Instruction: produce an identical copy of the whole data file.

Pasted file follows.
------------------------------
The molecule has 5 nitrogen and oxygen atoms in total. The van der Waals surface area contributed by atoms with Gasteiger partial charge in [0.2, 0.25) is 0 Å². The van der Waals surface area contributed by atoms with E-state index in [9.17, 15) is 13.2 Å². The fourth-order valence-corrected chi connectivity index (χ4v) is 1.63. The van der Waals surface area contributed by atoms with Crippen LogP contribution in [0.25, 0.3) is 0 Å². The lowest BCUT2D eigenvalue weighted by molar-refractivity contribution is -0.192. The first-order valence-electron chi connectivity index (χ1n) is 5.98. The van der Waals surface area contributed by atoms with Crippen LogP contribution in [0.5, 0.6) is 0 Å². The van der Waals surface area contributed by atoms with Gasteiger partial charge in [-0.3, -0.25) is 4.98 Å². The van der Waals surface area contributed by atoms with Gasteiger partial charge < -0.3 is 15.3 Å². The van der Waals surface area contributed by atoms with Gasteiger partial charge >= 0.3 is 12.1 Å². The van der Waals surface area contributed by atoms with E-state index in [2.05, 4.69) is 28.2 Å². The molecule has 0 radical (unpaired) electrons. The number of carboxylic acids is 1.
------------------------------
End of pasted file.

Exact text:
The molecule has 5 nitrogen and oxygen atoms in total. The van der Waals surface area contributed by atoms with Gasteiger partial charge in [0.2, 0.25) is 0 Å². The van der Waals surface area contributed by atoms with E-state index in [9.17, 15) is 13.2 Å². The fourth-order valence-corrected chi connectivity index (χ4v) is 1.63. The van der Waals surface area contributed by atoms with Crippen LogP contribution in [0.25, 0.3) is 0 Å². The lowest BCUT2D eigenvalue weighted by molar-refractivity contribution is -0.192. The first-order valence-electron chi connectivity index (χ1n) is 5.98. The van der Waals surface area contributed by atoms with Crippen LogP contribution in [0.5, 0.6) is 0 Å². The van der Waals surface area contributed by atoms with Gasteiger partial charge in [-0.3, -0.25) is 4.98 Å². The van der Waals surface area contributed by atoms with Gasteiger partial charge < -0.3 is 15.3 Å². The van der Waals surface area contributed by atoms with Gasteiger partial charge >= 0.3 is 12.1 Å². The van der Waals surface area contributed by atoms with E-state index in [2.05, 4.69) is 28.2 Å². The molecule has 0 radical (unpaired) electrons. The number of carboxylic acids is 1.